How space can boost smart city life was highlighted at two international conferences held last week.
Some 25 000 people from 700 cities in 140 countries attended the events, where ESA showcased the work of dozens of the companies it is working with on smart city projects.
Online shoppers could take delivery of their groceries and other goods via clean and efficient driverless cars that travel from an out-of-town depot to their front doors, thanks to space-enabled technology.
Tourists could see the city sights by taking a ride in a continuously connected driverless car linked to both terrestrial and space-based communications networks that constantly update information on traffic congestion, pollution levels and health warnings.
At the Smart City Expo World Congress in Barcelona on 19-21 November, delegates sat in a driverless car and donned virtual reality headsets to get a taste of what it might be like to be chauffeured though urban and rural areas in an autonomous connected vehicle.
The car is part of the Darwin project, which is being developed in a partnership between ESA, Telefonica UK, a satellite operator, the universities of Oxford and Glasgow and several other start-up companies.
Integrating the ubiquity and unprecedented performance of satellites with terrestrial 5G networks is fundamental to the future success of Darwin.
Daniela Petrovic of Telefonica UK, who founded Darwin, said: “Darwin is connected all the time to terrestrial or satellite networks, and relies on a terminal to allow seamless switching between the networks.
“We are hoping to inspire people to think about the various uses of autonomous connected vehicles for transport, logistics, infrastructure and tourism."
As well as enabling mobility for smart cities, ESA is also examining the role of space in the urban environment.
Developers are working on how to use unmanned stratospheric vehicles for environmental applications over cities.
César Martinez of Smart HAPS – a start-up company based at the ESA business incubation centre in Madrid – is devising how best to use high-altitude platforms to complement satellite monitoring of the urban environment.
Instruments on these remote sensing platforms could provide continuous coverage of the city for months at a time and, unlike satellites, they could also be recovered for maintenance and updating.
“Our idea is to focus on cities because there are a lot of potential users – more than half the world’s population live in cities and that is predicted to keep rising,” he said.
“Cities have some problems related to the increase in population and the growth of waste and emissions. We need more and more sources of information to take informed decisions.”
The agency also highlighted how Earth observation can efficiently monitor the urban environment, including the mapping and monitoring of human settlements, the modelling of city growth and urban climatology including the heat islands that are created in cities and the challenges of urban air quality.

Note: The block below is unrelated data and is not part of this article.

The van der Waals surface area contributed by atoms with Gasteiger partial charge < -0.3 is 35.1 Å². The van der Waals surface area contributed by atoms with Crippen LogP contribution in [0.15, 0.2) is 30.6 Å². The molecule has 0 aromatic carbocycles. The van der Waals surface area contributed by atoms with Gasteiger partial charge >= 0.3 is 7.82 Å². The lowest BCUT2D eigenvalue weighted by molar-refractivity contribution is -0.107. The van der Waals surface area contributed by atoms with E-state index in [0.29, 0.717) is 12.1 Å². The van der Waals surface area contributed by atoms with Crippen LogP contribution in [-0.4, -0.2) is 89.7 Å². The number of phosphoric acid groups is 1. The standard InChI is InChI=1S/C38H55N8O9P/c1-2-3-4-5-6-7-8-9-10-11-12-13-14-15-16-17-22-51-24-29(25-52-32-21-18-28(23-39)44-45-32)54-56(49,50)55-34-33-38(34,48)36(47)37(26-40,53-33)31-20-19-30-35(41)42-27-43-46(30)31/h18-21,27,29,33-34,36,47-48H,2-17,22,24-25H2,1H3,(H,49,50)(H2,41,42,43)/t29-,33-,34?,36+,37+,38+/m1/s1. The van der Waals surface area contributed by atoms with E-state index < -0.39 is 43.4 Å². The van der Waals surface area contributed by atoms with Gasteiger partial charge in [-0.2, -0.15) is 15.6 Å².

Zina Mitraka, a research fellow at the Remote Sensing Lab of the Foundation for Research and Technology Hellas in Heraklion, Greece, is integrating data from various instruments aboard Earth observation satellites to better inform urban life.
“Resilience has become an important necessity for cities, particularly in the face of climate change. Earth observation assets can provide key information on urban climate to planners, stakeholders and policymakers, enabling them to examine the existing situation and monitor the performance of planning interventions.
“Satellites not only support routine urban planning and management requirements, they can also support urban planning requirements for climate change mitigation and adaption at the building, neighbourhood or city scale.”
Some of the ideas for more environmentally friendly urban life come from ESA’s human spaceflight programme. The closed-loop ecosystems being developed to recycle waste to produce oxygen, water and food for future astronauts could be modified to create clean water from city waste, for example.
Other possible overlaps include autonomous navigation of rovers that could also be applied in cities, precision landing, 5G connectivity and artificial intelligence.
Supporting space entrepreneurs
ESA also took part in the Slush event for tech entrepreneurs that took place in Helsinki on 21-22 November.
Many of the start-up companies that exhibited at both events are supported through ESA’s business incubation centres, which help entrepreneurs to turn space-connected business ideas into commercial companies by providing technical expertise, business-development support, initial start-up funding and network-access to potential partners and investors.
ESA’s business incubation centres form the world’s largest ecosystem for space-related entrepreneurship and support 180 start-up companies each year. More than 800 new start-ups have so far been fostered through the network, which has operated since 2004.
About a dozen companies based at business incubation centres in Finland, Norway, Sweden and Switzerland showcased their work at the Slush event.
And ESA’s Business Applications and Space Solutions division is opening calls for proposals for smart cities subjects, providing the opportunity for funding and support.
Donatella Ponziani, Downstream Gateway Officer at ESA who has responsibility for identifying how ESA can help build smart cities, said: “ESA has already a relevant position in the smart cities ecosystem, with a portfolio of activities ongoing or planned in support.
“Considering the constant growth both from a geographical and economic point of view, ESA is willing to further reinforce its positioning in this sector.
“We welcome responses to ESA’s call for ideas for space-enabled products, services and applications for a smart city.”